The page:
steephilljack

Rubbish Eddo ! Why should women be discriminated against in these matter and why should the government change the rules without telling anybody ?
Women live longer than men anyway, so don’t mock it !

garyeldridge
I signed the Petition when it was first launched. When last I checked a few days ago only 60,000 people out of 3 million affected had bothered to sign. I saw the Response from from the House Pensions Committee @nd was incensed the arrogance, insult to intelligence and ‘don’t care attitude’ exhibited, so I wrote to the Chair, Ms Jones (L), Warrington and expressed, politely my disbelief… Read more »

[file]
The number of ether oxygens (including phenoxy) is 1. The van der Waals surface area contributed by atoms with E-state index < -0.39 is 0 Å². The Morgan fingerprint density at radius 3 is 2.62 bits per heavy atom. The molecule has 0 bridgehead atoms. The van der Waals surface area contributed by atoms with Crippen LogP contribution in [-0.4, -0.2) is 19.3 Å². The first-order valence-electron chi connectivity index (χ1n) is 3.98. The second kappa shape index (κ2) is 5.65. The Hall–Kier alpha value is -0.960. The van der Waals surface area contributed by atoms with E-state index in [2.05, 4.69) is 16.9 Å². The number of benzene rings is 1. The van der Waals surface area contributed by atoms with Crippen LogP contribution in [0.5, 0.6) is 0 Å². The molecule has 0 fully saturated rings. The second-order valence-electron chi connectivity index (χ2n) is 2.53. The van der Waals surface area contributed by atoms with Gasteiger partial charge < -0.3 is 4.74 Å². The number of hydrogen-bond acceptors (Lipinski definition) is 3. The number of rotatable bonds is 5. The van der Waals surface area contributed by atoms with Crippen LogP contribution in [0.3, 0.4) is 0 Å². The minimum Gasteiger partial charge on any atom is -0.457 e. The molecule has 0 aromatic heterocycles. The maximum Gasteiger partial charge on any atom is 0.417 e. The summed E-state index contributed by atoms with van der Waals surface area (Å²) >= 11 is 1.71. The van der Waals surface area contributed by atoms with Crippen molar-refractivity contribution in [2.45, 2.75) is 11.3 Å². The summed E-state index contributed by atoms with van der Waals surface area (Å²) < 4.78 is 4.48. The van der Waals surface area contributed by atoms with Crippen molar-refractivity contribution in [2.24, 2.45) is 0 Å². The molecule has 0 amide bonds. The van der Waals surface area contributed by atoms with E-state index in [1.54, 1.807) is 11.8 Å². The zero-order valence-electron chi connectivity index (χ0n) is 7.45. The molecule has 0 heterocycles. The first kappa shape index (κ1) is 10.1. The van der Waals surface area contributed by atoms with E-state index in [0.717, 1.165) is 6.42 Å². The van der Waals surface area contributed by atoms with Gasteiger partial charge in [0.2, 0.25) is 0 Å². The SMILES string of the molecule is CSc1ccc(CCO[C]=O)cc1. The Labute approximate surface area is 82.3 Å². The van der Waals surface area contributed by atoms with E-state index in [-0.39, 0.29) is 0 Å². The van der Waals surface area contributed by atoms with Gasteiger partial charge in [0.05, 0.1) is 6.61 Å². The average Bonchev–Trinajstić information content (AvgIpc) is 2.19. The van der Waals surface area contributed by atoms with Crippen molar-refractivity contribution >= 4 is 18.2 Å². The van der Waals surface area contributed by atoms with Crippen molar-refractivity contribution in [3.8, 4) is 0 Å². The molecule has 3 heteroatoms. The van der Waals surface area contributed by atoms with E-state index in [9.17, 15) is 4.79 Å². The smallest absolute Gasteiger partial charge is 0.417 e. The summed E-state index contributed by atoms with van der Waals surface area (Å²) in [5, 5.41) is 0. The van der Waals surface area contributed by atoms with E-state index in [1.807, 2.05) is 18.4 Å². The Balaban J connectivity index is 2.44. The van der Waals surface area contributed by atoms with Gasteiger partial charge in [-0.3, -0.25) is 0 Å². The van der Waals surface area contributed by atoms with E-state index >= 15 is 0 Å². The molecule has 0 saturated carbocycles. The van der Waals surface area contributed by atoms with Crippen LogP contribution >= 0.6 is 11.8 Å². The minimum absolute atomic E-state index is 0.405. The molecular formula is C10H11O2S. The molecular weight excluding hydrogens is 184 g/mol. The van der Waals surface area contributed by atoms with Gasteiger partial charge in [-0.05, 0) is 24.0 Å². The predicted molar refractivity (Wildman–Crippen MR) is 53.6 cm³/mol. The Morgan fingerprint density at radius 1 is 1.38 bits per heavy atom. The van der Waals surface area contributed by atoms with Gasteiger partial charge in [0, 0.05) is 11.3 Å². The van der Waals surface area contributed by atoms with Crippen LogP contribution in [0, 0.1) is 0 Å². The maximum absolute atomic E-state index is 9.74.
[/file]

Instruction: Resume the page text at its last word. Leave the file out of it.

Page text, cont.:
seanmosley
The response was from the DWP. Helen Jones is the chair of the Petitions Committee (not the Pensions Committee), and she has spoke out in support of 1950s women before. The original legislation in 1995 was put in place by the tories, and was accelerated by the coalition in 2011. Labour under Blair/Brown did raise state pension age in 2007, but this had largely no direct impact… Read more »
I do not believe it
The elephant in the room here are the words ‘National INSURANCE’. The use of the word “Insurance” is a complete misnomer. Contributors have never paid into, what is commercially considered, a pukka insurance scheme which, under contract law pays out predetermined amounts at an agreed fixed date. Rather NI contributions were, and still are, lumped into the Government ‘s current account in order to pay the Government’s… Read more »
YJC

Thank you Gary Eldridge. It is nice to hear from you and thank you for contacting the Chair Ms Jones.